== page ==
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Welfare Reform on the Web (September 2004): Welfare State - Overseas

ACCESSION AND SOCIAL POLICY: THE CASE OF THE CZECH REPUBLIC

M. Potucek

Journal of European Social Policy, vol.14, 2004, p.253-266

In conformity with the Copenhagen criteria for EU accession of 1993, the Czech Republic focused on reforming its economy, political institutions and legal and administrative system along Western lines. Social goals were a low priority until the EU launched its Lisbon Strategy in 2002. In welfare reform, the Czech Republic has adhered to the corporatist, Bismarckian welfare state model, and its system has much in common with those of Germany and Austria.

ACCESSION AND SOCIAL POLICY: THE CASE OF HUNGARY

Z. Ferge and G. Juhasz

Journal of European Social Policy, vol.14, 2004, p.233-251

Many factors and actors have impacted on post-socialist social policy in Hungary. The International Labour Organisation and the EU influenced labour market issues, while family policy was mostly shaped by home-grown ideas, with some input from the World Bank. The EU had an important role in shaping social and civil dialogue, but its concerns prior to accession remained largely economic and political.

CAMPAIGNING ON EXPERTISE: HOW THE OECD FRAMED EU WELFARE AND LABOUR MARKET POLICIES, AND WHY SUCCESS COULD TRIGGER FAILURE

J.M. Dostal

Journal of European Public Policy, vol.11, 2004, p.440-460

Article outlines how the OECD's Directorate for Education, Employment, Labour and Social Affairs influenced EU welfare and labour market reform agendas between 1994 and 2001. In 1992 the EU asked the OECD to study the underlying reasons for high unemployment in member states. In 1994 the OECD presented its Jobs Study, which argued that the EU should scale down labour market regulation and social welfare provision in order to make labour markets more flexible and reduce structural unemployment. The Jobs Study strongly influenced the EU's subsequent European Employment Strategy. Article seeks to explain the OECD's influence on policymaking through an analysis of its "organizational discourse", dominated by liberal economists and characterized by the exclusion of interest groups.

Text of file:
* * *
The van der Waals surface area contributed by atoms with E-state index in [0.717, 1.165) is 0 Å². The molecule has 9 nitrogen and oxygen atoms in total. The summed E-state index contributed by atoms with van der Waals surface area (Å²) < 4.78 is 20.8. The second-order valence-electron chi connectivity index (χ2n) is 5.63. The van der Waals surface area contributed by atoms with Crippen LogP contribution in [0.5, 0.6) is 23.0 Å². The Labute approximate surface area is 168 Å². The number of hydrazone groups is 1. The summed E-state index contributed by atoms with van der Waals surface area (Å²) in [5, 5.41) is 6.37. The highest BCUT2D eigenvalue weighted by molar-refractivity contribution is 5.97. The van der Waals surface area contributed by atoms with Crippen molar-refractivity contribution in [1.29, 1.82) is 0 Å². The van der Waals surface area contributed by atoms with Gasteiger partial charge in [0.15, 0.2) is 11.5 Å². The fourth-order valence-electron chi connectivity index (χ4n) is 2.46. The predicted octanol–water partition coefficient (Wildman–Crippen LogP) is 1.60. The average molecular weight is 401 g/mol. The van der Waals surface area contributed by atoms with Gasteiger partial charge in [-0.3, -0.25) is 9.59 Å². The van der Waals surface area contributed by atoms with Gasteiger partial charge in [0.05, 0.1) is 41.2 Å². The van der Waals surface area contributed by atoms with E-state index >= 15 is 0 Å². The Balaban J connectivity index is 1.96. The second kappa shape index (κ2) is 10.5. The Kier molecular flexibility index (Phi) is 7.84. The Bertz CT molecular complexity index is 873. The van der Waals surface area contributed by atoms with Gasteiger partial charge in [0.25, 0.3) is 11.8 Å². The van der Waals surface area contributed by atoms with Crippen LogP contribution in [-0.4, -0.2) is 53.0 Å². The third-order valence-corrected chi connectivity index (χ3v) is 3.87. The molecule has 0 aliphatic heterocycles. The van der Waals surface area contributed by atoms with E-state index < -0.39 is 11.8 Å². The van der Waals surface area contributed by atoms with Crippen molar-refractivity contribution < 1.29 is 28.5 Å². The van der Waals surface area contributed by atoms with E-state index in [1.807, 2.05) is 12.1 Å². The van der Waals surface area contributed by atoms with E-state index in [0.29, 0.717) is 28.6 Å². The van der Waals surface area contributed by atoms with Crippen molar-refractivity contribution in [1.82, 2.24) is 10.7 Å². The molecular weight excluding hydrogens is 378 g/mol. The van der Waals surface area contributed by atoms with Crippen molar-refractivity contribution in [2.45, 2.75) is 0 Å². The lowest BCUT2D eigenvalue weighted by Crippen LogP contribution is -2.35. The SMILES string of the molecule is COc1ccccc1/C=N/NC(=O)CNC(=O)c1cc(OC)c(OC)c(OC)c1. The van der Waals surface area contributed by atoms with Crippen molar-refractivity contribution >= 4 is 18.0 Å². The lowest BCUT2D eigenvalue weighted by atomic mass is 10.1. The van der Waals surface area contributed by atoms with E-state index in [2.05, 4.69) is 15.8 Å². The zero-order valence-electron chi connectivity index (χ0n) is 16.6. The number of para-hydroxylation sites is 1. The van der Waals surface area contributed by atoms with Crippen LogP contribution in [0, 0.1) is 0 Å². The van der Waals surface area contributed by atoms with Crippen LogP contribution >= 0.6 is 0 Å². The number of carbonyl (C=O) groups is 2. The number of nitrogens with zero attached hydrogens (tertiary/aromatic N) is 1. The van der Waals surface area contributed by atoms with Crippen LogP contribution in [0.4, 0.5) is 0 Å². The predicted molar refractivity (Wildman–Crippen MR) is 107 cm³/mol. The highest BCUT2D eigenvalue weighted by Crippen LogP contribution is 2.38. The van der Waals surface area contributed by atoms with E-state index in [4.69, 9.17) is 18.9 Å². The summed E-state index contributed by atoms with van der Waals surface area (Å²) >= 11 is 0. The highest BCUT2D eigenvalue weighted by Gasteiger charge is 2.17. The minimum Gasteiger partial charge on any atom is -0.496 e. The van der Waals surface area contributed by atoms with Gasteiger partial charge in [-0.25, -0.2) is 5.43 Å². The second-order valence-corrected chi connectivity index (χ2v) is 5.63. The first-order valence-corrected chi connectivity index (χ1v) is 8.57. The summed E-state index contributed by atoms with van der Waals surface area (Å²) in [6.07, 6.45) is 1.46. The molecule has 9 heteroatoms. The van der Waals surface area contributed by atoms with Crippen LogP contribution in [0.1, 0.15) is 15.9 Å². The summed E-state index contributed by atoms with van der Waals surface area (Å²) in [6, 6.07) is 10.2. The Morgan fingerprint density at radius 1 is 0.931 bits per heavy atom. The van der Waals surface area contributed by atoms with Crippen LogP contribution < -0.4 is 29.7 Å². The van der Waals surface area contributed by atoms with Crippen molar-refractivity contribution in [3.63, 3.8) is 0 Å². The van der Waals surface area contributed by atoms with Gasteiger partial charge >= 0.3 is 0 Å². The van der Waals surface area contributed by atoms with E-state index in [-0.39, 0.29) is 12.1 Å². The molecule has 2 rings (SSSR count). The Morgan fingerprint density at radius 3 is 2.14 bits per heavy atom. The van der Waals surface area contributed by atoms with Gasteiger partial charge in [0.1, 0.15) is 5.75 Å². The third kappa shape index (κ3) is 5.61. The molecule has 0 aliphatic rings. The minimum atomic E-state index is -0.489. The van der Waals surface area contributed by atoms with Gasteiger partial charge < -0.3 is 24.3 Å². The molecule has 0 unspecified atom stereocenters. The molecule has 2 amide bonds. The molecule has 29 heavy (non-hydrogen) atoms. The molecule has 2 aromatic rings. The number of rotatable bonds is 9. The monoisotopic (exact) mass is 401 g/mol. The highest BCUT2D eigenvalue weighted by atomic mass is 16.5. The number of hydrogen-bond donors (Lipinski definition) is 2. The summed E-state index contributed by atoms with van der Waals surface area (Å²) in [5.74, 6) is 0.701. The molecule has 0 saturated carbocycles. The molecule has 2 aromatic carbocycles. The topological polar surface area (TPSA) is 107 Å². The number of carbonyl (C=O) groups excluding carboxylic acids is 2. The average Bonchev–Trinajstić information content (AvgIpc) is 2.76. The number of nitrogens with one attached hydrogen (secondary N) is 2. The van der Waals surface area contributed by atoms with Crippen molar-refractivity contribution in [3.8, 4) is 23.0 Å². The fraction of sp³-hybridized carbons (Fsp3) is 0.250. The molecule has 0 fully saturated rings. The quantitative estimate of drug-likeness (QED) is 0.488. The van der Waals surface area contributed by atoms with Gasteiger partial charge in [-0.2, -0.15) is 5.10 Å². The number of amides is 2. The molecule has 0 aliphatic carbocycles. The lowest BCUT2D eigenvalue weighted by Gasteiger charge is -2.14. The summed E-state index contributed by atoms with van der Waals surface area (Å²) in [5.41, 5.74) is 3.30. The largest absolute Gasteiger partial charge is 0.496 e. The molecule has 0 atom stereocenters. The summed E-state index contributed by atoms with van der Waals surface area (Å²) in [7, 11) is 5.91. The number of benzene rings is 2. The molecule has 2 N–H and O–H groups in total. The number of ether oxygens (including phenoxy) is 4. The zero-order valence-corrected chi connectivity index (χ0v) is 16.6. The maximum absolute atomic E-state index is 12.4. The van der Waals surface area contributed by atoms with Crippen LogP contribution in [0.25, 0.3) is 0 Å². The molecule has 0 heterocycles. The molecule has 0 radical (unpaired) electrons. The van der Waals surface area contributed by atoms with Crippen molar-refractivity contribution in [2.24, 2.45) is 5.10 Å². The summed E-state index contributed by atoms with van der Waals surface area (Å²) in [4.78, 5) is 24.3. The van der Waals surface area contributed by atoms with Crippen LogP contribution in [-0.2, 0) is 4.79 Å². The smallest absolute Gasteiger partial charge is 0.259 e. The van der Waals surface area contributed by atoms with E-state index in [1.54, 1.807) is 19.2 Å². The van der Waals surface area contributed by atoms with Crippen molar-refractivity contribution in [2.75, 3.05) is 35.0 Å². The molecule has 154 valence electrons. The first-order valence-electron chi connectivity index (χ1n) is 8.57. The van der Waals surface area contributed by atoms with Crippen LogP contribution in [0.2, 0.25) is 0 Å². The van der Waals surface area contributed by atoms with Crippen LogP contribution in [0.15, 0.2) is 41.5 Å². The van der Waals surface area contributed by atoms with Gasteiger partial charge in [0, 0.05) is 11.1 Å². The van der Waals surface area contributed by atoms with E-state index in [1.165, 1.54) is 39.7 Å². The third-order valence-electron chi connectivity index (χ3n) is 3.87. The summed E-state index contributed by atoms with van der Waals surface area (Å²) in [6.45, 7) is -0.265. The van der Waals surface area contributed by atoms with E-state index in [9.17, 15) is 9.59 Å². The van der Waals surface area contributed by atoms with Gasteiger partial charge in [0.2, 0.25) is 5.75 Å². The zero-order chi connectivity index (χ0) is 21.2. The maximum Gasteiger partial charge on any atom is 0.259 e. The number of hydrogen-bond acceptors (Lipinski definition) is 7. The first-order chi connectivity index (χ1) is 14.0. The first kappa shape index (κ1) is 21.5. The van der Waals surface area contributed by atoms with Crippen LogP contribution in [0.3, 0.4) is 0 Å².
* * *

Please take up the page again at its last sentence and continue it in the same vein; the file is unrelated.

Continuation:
CARING FOR THE POOR VERSUS DEGRADING THE POOR - THE CASE OF HONG KONG NEWSPAPER CHARITY

C.K. Chang

International Journal of Social Welfare, vol.13, 2004, p.266-275

The article explores newspaper charity in Hong Kong and its implications for the welfare state. It examined 155 cases from the social service columns of two popular newspapers - the Oriental Daily and the Apple Daily over a period of three months in 2000. It found that poor health and "incomplete family patterns" were the criteria used to verify recipients' dependency and that images were used manipulatively, first to demonstrate recipients' needs, and then to show the benefit they gained by the donation. The gulf between the social status of recipients (portrayed as desperate, weak and helpless) and donors (given high social recognition for their charitable contributions) was also highlighted. Results showed that the newspaper charity was only able to help with short term and specific needs and that a residual welfare state was needed. The study also showed that journalists involved in charitable activities must be given a code of conduct in order to protect the dignity of recipients.

THE EU'S IMPACT OF THE GREEK WELFARE STATE: EUROPEANIZATION ON PAPER?

D.A. Sotiropoulos

Journal of European Social Policy, vol.14, 2004, p.267-284